What a year trainer Kevin Attard has had.
COVID halted his training plans in Florida. He caught the virus himself and was shuttered for a time, not feeling well at all. Woodbine was shuttered too. Bills probably piled up on the boot tray by the door. He has Queen’s Plate prospects, but couldn’t get them winter-raced. One of them, Stephen, winner of the Coronation Futurity, ran sixth against older horses in an allowance race at Woodbine on July 3, and hasn’t been seen since.
On Aug. 1, Attard finally found his sweet spot – in the winner’s circle, winning his first Woodbine Oaks with Munnyfor Ro, and his second Royal North Stakes with a stable stalwart, Amalfi Coast. Just like the Canadian athletes at the Tokyo Olympics, his best runners were female on this day.
After some chatting with Munnyfor Ro’s owners (the Raroma Stables), Attard may have a live horse (err, filly) for the Queen’s Plate on Aug. 2. Her clocking for the 1 1/8-mile Oaks was 1:50.31, which was 2.53 seconds faster than it took Avoman to win the $150,000 Plate Trial earlier in the program.
Fillies have done well in the Plate: Dancethruthedawn won in 2011, following in the footsteps of her famous dam, Dance Smartly in 1991; Inglorious showed her heels to the boys in 2011, before spunky little Lexie Lou won the Plate in 2014, and Holy Helena won in 2017.
And who doesn’t remember Canadiana, Flaming Page, Jammed Lovely, and the big, fearsome La Lorgnette making their mark against males in Canada’s premier race?
Attard says Munnyfor Ro won’t mind the 1 ¼ mile distance of the Plate. But they will have to supplement the daughter of Munnings to the Plate at a cost of $25,000. Only two fillies, Curlin’s Catch and Vivid Vixen are currently eligible to the $1-million race out of the 45 that had made the most recent payment.
Owner Rajendra Maharajh bought the filly as a yearling at Keeneland for $65,000 U.S., encouraged by an Ocala friend Art Fisher. Maharajh named the filly for his son, Ro. She ran a couple of races, green, last year at Woodbine and didn’t hit the board, at least earning $2,656 for poor Ro.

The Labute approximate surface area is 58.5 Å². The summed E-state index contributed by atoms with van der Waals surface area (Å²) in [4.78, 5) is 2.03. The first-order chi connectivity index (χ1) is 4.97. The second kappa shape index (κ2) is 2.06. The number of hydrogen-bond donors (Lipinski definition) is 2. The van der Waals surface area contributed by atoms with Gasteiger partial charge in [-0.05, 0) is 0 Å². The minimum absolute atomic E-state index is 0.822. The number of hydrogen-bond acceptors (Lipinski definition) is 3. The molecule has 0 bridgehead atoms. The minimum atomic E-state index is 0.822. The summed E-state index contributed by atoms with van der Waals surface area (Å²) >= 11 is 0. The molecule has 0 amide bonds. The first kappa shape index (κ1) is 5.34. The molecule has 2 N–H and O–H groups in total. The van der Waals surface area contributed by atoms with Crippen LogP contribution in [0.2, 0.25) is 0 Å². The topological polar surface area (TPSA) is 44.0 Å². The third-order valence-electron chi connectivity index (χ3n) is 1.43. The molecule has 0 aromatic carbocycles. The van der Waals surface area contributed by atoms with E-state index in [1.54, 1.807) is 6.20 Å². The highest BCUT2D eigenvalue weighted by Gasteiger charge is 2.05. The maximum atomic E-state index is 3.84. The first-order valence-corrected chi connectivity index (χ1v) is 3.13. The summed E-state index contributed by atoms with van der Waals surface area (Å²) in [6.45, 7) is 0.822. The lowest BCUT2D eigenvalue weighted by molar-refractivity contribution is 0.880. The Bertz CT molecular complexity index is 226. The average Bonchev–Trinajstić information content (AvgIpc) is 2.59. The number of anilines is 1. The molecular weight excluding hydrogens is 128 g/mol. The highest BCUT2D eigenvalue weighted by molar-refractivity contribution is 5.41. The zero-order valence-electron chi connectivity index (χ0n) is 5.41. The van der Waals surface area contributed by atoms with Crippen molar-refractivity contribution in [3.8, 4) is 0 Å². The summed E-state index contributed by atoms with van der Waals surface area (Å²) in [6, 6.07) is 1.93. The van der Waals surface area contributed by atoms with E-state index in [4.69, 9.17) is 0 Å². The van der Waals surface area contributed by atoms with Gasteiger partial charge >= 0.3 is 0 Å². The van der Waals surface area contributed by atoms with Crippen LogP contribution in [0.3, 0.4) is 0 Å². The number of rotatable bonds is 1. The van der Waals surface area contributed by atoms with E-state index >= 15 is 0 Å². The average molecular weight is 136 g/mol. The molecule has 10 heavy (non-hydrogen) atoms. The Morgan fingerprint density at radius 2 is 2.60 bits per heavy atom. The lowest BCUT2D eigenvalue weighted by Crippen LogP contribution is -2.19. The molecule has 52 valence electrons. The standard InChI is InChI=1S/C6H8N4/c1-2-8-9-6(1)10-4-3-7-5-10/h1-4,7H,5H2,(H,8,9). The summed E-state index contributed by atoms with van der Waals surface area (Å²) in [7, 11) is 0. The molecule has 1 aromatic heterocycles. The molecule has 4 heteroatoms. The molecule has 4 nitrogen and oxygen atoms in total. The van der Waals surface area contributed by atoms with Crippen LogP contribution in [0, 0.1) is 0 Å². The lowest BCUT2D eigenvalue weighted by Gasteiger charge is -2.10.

This season has been a different story. Maharajh sent her to his U.S. trainer Brian Lynch. Over the winter, she broke her maiden at Keeneland, winning by a nose, hit the board in a bunch of starts at tracks such as Gulfstream and Churchill Downs, and ran in the Regret Stakes, named after the filly that dominated males in the 1915 Kentucky Derby.
She had one start back home at Woodbine three weeks ago, when she finished a determined second to U.S.-bred One Flash Drive in the Selene Stakes. That set her up perfectly, Attard said.
“We were expecting a good performance out of her,” he said. “She came up here this season in good shape from Brian Lynch and had a great campaign in the winter time. She ran a fabulous race in the Selene. I thought she’d come off that race forwardly enough to kind of really be competitive here today.” Lots of people agreed: they made her a 3 to 1 third choice behind undefeated Lorena and Curlin’s Catch, slightly favoured above her.
Jockey Justin Stein eased Munnyfor Ro to the back of the field early from the gate. “I was told the key was to have her settled,” he said afterward, using the same green whip he carried to win his other Oaks with Academic in 2015.
Stein figured the pace wouldn’t hold: the likely pacesetter Lorena hadn’t run further than six furlongs. “There was probably a possibility of them stopping,” he said. He didn’t want to be behind that. He and Munnyfor Ro sat behind a wall of horses, but in a spot “that we could tip out on the turn when it came time to ask her to run from the quarter pole home,” he said. “We had a dream trip. It worked out perfect.”
Lorena did, in fact, fade to eighth of 10 fillies. But quite impressive was Emmeline, ridden by Emma-Jayne Wilson. Emmeline was relentless.